Similar Authors
J. K. Rowling
George R. R. Martin
J. R. R. Tolkien

DAW / April 7, 2009 (reprint) / Paperback / 672pp. / $17.00

Personal copy.


  1. Not a very eloquent comment, but:

  2. I bought this a year ago on a strong rec. And it is one of the reasons I always trust that friend's recs.

  3. Great review! This has been rec'd to me on several occasions but I never got around to it...guess I will know! I want to read that sexy voice (esp if GRRM and JKR had a love-child!)! :)

  4. I just want to hug this review. SO MUCH. It is always thrilling when someone reads one of your favorite books ever and ends up loving it. I know this sounds bizarre and weird, but sometimes it's scary when people read favorites because you never know if they will end up hating it and with true favorites, at least for me, it's a little painful when people end up hating them.

    I also think Kvothe's voice is sexy. It gets even better on re-read, too.

    Also? How much does Ambrose totally suck? Hated him.

    And sigh, Denna, almost an MPDG, you are so right.

  5. I'm with April, I want to hug this review, too. you are so right on, about everything. loved your exception to the recommending, and God, yes, Denna. My husband and I read this together; he was defending her tooth and nail. I was like, seriously?! Sharing this review with him and highlighting your response. course, we both had to agree that Kvothe does indeed have a sexy voice. Pat Rothfuss has so many men and women crushing on his writing!-and he handles it like a rock star.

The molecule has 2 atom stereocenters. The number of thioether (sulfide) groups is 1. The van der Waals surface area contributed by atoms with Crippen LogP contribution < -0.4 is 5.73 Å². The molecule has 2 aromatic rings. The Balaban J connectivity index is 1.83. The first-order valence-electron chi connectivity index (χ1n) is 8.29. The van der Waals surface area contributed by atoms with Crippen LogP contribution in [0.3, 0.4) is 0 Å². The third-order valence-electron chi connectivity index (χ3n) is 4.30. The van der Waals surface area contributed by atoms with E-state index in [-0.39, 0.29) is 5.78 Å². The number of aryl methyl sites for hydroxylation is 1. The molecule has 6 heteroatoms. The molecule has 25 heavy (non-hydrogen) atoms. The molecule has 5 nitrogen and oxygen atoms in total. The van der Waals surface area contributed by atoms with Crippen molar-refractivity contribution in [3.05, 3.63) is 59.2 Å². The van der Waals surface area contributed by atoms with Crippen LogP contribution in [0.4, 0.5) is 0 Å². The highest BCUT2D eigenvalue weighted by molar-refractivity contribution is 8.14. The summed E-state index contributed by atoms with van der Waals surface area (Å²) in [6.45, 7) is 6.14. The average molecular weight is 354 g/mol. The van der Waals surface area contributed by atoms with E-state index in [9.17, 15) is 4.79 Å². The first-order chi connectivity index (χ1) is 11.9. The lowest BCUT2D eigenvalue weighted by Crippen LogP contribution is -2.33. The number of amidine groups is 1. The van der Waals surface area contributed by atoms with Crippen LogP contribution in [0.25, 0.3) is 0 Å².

~L (omphaloskepsis)

  6. I love how this review makes me want to read it but I still don't know what the story is about! Adding it to my list.

  7. I've been wanting to read this anyway, but this review just completely sold me. I'll echo Lana with: WANT but add a: NOW

  8. I have heard so many amazing things about this book, but it's a TOME of a book! Or was it the second book?

    Either way, your theory of the author's possibly impossible background sold it for me. It's on my list!

  9. Ok, you convinced me I have to read this--it wouldn't have been on my radar without this review. Nicely done!

  10. This is my first time i visit here. I found so many entertaining stuff in your blog, especially its discussion. From the tons of comments on your articles, I guess I am not the only one having all the enjoyment here! Keep up the good work

  11. I couldn't agree more with this! This book (along with A Wise Man's Fear) is EPIC!I can't wait for the third! I ended up sending a copy of Name of the Wind to my fiancee in Norway because all the book stores couldn't keep enough copies on the shelves :)
    Nice review! I reviewed it on my site as well, so it's always nice to see others loving it as much as I did.